Friday, January 18, 2013

Out of Diaspora: 'The Best of Best of ADIFF 2012'

DESPERATE, Dr. Michael Durant (Isaiah Washington) finds himself on a journey to Africa in search of a potion that will save the life of a fellow doctor (Jimmy Jean-Louis) who saved the life of a young patient of his.

The journey from the New World of New York to the Old World of Nigeria is eye-opening in more ways than one as the good doctor discovers much more than he set out to. And so it is in “Doctor Bello” (

The film from Tony Abulu represents a series of clashes or intersections: Eastern medicine and its younger, more arrogant cousin, Western medicine; life and death; insensitive administrators and dedicated healers; husband and wife; West Africa and North America; the African and the American of African descent.(See video above.)

“Doctor Bello” is one of the 10 films from 12 countries over three days that the New York African Diaspora International Film Festival (NYCADIFF) has programmed tonight through Sunday under the rubric of “The Best of ADIFF 2012.” The films will be shown at locations around Teachers College at Columbia University as part of the ADIFF’s yearlong celebration of its 20th anniversary. Q&As as well as companion films figure in the mix. (

One aspect that sets NYCADIFF apart from other festivals is that it concerns itself with films that tell non-marginalizing stories of the African diaspora wherever it exists, regardless of the ethnic background of the filmmaker. Here, it is the story that is the heart of the matter.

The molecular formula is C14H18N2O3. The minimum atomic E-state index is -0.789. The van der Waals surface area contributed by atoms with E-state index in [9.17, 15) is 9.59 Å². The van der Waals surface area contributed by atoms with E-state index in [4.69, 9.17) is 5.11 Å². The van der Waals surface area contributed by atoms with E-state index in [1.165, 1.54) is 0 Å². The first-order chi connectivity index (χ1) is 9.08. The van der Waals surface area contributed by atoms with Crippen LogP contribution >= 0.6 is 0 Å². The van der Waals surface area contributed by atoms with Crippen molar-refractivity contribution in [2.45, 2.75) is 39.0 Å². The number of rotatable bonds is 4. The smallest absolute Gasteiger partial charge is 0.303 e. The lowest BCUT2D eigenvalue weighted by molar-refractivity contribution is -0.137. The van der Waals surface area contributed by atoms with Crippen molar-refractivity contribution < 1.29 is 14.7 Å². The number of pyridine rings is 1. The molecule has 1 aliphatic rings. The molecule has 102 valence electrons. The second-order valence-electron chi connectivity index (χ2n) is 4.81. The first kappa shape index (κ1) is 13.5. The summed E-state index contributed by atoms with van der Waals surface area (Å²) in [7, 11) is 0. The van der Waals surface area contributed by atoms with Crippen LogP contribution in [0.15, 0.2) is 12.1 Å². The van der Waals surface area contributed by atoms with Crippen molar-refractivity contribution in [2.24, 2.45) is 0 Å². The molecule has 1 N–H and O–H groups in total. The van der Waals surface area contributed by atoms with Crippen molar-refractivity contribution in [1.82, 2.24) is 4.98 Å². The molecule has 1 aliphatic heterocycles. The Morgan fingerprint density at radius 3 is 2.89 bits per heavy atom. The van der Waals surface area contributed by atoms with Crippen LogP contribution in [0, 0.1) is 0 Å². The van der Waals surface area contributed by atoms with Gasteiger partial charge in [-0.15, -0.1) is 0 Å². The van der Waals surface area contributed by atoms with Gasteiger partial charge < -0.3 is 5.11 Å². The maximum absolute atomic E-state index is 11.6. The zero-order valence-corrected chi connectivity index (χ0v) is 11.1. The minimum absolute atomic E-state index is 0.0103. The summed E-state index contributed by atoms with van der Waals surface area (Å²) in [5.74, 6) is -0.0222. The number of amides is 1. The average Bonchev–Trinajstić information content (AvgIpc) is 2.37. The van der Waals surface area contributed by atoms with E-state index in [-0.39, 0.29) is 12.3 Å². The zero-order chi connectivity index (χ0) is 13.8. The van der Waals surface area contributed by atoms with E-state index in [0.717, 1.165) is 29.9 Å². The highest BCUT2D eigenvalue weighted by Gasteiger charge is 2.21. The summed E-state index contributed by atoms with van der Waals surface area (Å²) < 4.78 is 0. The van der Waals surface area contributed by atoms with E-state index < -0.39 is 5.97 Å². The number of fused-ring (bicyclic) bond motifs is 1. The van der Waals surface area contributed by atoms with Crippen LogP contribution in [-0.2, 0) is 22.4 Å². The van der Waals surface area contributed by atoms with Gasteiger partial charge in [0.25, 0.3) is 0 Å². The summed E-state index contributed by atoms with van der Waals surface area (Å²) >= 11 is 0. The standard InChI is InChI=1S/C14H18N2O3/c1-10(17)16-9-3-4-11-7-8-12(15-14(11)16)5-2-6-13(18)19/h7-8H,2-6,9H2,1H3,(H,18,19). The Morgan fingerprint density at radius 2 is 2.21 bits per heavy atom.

“Doctor Bello” screens tonight after the festival opener, “Garifuna in Peril” (see video above), about the efforts of a Honduran language teacher to preserve the dialect of his people, as well as the land on which they have lived for more than 200 years from the encroachment of deleterious development. (

In La Playa D.C., Afro-Colombian teen, Tomas (Luis Carlos Guevara) leaves his coastal, war-ravaged home for the big city to find his younger brother (AndrĂ©s Murillo) and faces racism and other bigotry during his quest. It screens Saturday as does “Here We Drown Algerians." (

The title refers to a message that was scribbled on a Paris bridge. Using footage, photos and firsthand accounts, the documentary looks at a bit of shameful French history that remained largely hidden until the 1990s. Essentially on 17 Oct. 1961, Parisian police attacked a peaceful march of Algerians in support of independence for their country from France.

Letting the imagination go with Shakespeare as a starting point is “Tango MacBeth,” one of several films screening on the last day of the festival. In Nadine Patterson’s feature film directorial debut, an ethnically diverse cast dances about and sometimes loses itself in the subplots of the Bard’s oft-adapted tragedy. (

Visit to learn more about The Best of ADIFF 2012.

No comments :

Post a Comment

Creative Commons License
VEVLYN'S PEN: The Wright take on life by Vevlyn Wright is licensed under a Creative Commons Attribution-Noncommercial-Share Alike 3.0 United States License .
Based on a work at .
Permissions beyond the scope of this license may be available at .